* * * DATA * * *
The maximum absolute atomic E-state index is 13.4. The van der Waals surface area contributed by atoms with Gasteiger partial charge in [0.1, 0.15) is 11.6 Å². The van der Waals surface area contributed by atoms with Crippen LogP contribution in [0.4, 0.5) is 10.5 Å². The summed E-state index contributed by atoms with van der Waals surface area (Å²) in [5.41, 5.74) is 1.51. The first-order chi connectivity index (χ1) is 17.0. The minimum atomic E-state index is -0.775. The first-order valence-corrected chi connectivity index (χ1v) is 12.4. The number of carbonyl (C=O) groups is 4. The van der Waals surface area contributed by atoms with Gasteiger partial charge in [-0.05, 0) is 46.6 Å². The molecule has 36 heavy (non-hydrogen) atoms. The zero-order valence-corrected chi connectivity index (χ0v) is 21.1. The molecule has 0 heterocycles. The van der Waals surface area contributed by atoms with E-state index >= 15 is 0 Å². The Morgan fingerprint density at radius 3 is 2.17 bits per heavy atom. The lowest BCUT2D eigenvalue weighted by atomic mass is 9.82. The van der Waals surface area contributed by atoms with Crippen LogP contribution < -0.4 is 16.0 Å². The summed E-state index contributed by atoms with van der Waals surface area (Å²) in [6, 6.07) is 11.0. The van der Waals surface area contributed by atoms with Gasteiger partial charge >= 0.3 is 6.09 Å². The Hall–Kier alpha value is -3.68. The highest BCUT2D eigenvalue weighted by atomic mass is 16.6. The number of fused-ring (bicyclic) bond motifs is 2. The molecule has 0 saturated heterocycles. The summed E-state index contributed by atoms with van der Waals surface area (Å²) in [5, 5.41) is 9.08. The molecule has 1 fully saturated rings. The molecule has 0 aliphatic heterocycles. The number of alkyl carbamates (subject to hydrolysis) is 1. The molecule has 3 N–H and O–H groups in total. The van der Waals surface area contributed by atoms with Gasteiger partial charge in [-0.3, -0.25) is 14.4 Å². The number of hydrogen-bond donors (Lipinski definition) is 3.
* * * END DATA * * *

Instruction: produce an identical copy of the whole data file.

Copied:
The maximum absolute atomic E-state index is 13.4. The van der Waals surface area contributed by atoms with Gasteiger partial charge in [0.1, 0.15) is 11.6 Å². The van der Waals surface area contributed by atoms with Crippen LogP contribution in [0.4, 0.5) is 10.5 Å². The summed E-state index contributed by atoms with van der Waals surface area (Å²) in [5.41, 5.74) is 1.51. The first-order chi connectivity index (χ1) is 17.0. The minimum atomic E-state index is -0.775. The first-order valence-corrected chi connectivity index (χ1v) is 12.4. The number of carbonyl (C=O) groups is 4. The van der Waals surface area contributed by atoms with Gasteiger partial charge in [-0.05, 0) is 46.6 Å². The molecule has 36 heavy (non-hydrogen) atoms. The zero-order valence-corrected chi connectivity index (χ0v) is 21.1. The molecule has 0 heterocycles. The van der Waals surface area contributed by atoms with E-state index >= 15 is 0 Å². The Morgan fingerprint density at radius 3 is 2.17 bits per heavy atom. The lowest BCUT2D eigenvalue weighted by atomic mass is 9.82. The van der Waals surface area contributed by atoms with Crippen LogP contribution < -0.4 is 16.0 Å². The summed E-state index contributed by atoms with van der Waals surface area (Å²) in [6, 6.07) is 11.0. The van der Waals surface area contributed by atoms with Gasteiger partial charge >= 0.3 is 6.09 Å². The Hall–Kier alpha value is -3.68. The highest BCUT2D eigenvalue weighted by atomic mass is 16.6. The number of fused-ring (bicyclic) bond motifs is 2. The molecule has 0 saturated heterocycles. The summed E-state index contributed by atoms with van der Waals surface area (Å²) in [5, 5.41) is 9.08. The molecule has 1 fully saturated rings. The molecule has 0 aliphatic heterocycles. The number of alkyl carbamates (subject to hydrolysis) is 1. The molecule has 3 N–H and O–H groups in total. The van der Waals surface area contributed by atoms with Gasteiger partial charge in [-0.3, -0.25) is 14.4 Å². The number of hydrogen-bond donors (Lipinski definition) is 3.